News in brief
A round-up of national news from the substance misuse field
The Portman Group is instructing off-licences, supermarkets, convenience stores and other retailers not to place orders for 500ml cans of 9 per cent Carlsberg Special Brew, Skol Super and Kestrel Super after its Independent Complaints Panel (ICP) found that the packaging encouraged ‘immoderate consumption’. Each 500ml can contains 4.5 units of alcohol, more than the recommended daily guidelines for both women and men. ‘It is important that a can’s packaging does not encourage immoderate consumption and we advise producers to seek advice from the Portman Group if they are in any doubt,’ said ICP secretary Henry Ashworth. The rulings follow a complaint by homelessness charity Thames Reach.
Opium poppy cultivation in Myanmar and Laos has increased for the eighth consecutive year, with harvest levels three times greater than a decade ago, according to UNODC. Myanmar is the world’s second largest opium producer after Afghanistan, with the trade threatening stability and regional integration, according to Southeast Asia opium survey 2014 – Lao PDR, Myanmar. Cultivation in Afghanistan also rose by 7 per cent last year meaning lower prices were now likely (DDN, December 2014, page 4).
Report at www.unodc.org
The first mobile drug-testing device has been granted type approval and is available for purchase by UK police forces. The Securetec DrugWipe 3S – known as ‘Drugwipe’ – can detect the presence of cocaine or cannabis within eight minutes by analysing saliva, after which those testing positive can be taken to the police station for a blood test. ‘Drug drivers are a deadly menace and must be stopped,’ said policing minister Mike Penning. ‘Those who get behind the wheel while under the influence of drugs not only put their own lives at risk, but also those of innocent pedestrians, motorists and their passengers.’
The number of young people being treated in specialist substance misuse services fell for the fourth year running, according to figures from Public Health England (PHE). Just over 19,000 young people were treated in 2012-13, down from more than 24,000 in 2008-09. In more than 70 per cent of cases cannabis was the primary substance, and in 20 per cent of cases alcohol. The number presenting with heroin as their primary substance was the lowest ever, at 160 people. ‘With the right support from local authorities, the NHS and other partners, specialist substance misuse services can continue to focus on what they do best: ensuring that young people who need help get it quickly and that they receive appropriate, personalised support,’ said PHE.
Cash-strapped councils are having to divert millions of pounds from vital services in order to process licensing applications, carry out consultations and take action on licensing breaches, according to the Local Government Association (LGA). Licensing fees are nationally set and have remained unchanged for a decade, meaning the annual bill to councils now stands at nearly £170m, says the LGA, enough to pay the salaries of 5,000 social workers. ‘It is unacceptable for councils to keep being forced to spend millions each year to subsidise the drinks industry,’ said LGA licensing spokesperson Tony Page. ‘We need the government to finally honour its commitment to introduce locally-set fees to allow local authorities to recover the actual cost of applications and end such a needless waste of taxpayers’ money.’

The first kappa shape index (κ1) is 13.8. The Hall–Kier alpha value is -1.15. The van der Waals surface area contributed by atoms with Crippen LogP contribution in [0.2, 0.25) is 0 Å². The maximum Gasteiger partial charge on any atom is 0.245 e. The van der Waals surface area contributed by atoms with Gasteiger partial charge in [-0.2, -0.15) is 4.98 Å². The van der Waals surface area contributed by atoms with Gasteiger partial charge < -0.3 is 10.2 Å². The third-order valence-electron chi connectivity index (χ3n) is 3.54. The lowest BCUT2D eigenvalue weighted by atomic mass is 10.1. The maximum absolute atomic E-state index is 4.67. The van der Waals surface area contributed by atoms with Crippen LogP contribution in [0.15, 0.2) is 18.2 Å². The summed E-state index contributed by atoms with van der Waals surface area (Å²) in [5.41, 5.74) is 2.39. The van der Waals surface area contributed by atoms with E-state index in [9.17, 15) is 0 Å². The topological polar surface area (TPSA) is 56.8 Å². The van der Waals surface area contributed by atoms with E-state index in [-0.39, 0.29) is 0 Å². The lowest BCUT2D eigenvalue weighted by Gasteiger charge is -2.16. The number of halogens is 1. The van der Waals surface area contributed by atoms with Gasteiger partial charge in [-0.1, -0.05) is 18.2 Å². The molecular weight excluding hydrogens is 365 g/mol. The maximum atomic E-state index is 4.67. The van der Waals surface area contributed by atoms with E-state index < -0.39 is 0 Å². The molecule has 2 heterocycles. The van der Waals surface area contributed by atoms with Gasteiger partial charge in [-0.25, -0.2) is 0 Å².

A new research project on children living with the impact of parental substance misuse in Scotland has been launched by the Partnership Drugs Initiative (PDI). ‘We want to work with charities from all over Scotland to listen, in particular, to the views and experiences of children and young people living with or who have lived with the impact of their parents’ substance misuse,’ said PDI programme manager Elaine Wilson. ‘In particular, we want to find out what children need when that misuse stops.’ More information at www.ltsbfoundationforscotland.org.uk
Local authority areas reporting the highest rates of people facing ‘severe and multiple disadvantage’ are mainly found in the north, seaside towns and certain London boroughs, according to a new report from the LankellyChase Foundation and Heriot Watt University. The document draws together existing research on homelessness, substance misuse, offending, mental health and poverty and ‘reveals the true extent of overlap between the homeless, offender and drug misusing populations’, said LankellyChase CEO Julian Corner. ‘It makes a nonsense of the separate strategies pursued by government departments and agencies, who continue to think and act as if they weren’t dealing with the same people.’
Hard edges: mapping severe and multiple disadvantage in England at www.lankellychase.org.uk
‘Letter to my son’ was the winning entry in Adfam’s Family Voices 2014 competition, with runner-up prizes going to ‘Strength’ and ‘Your son or mine…’. The winning entries are available to download at www.adfam.org.uk, along with a
Why invest? pack produced by the charity to set out the case for investing in family support services for commissioners and others.
Transform has produced a new briefing on cannabis social clubs in Spain – private, non-profit organisations where cannabis is grown and distributed to registered members. ‘With no profit motive to increase cannabis consumption or initiate new users, the clubs offer a more cautious, public health-centred alternative to large-scale retail cannabis markets dominated by commercial enterprises,’ says the organisation.
Cannabis social clubs in Spain: legalisation without commercialisation available to download at www.tdpf.org.uk